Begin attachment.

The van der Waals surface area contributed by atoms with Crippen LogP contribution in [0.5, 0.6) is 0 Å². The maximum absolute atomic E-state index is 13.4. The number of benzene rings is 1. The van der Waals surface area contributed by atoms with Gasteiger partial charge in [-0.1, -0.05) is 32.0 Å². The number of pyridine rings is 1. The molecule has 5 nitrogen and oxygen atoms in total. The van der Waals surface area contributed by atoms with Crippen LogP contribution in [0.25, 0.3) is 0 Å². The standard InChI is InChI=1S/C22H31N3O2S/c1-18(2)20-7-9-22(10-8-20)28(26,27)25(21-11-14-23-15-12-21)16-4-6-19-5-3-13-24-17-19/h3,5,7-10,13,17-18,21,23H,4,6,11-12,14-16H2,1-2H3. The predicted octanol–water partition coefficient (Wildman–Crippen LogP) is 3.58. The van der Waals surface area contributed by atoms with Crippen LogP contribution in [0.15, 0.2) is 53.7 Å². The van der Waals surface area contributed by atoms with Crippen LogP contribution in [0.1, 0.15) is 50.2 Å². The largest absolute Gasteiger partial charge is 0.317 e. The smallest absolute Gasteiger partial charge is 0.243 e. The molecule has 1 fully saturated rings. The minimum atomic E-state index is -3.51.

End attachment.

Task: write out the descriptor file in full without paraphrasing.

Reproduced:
The van der Waals surface area contributed by atoms with Crippen LogP contribution in [0.5, 0.6) is 0 Å². The maximum absolute atomic E-state index is 13.4. The number of benzene rings is 1. The van der Waals surface area contributed by atoms with Gasteiger partial charge in [-0.1, -0.05) is 32.0 Å². The number of pyridine rings is 1. The molecule has 5 nitrogen and oxygen atoms in total. The van der Waals surface area contributed by atoms with Crippen LogP contribution in [0.25, 0.3) is 0 Å². The standard InChI is InChI=1S/C22H31N3O2S/c1-18(2)20-7-9-22(10-8-20)28(26,27)25(21-11-14-23-15-12-21)16-4-6-19-5-3-13-24-17-19/h3,5,7-10,13,17-18,21,23H,4,6,11-12,14-16H2,1-2H3. The predicted octanol–water partition coefficient (Wildman–Crippen LogP) is 3.58. The van der Waals surface area contributed by atoms with Crippen LogP contribution in [0.15, 0.2) is 53.7 Å². The van der Waals surface area contributed by atoms with Crippen LogP contribution in [0.1, 0.15) is 50.2 Å². The largest absolute Gasteiger partial charge is 0.317 e. The smallest absolute Gasteiger partial charge is 0.243 e. The molecule has 1 fully saturated rings. The minimum atomic E-state index is -3.51.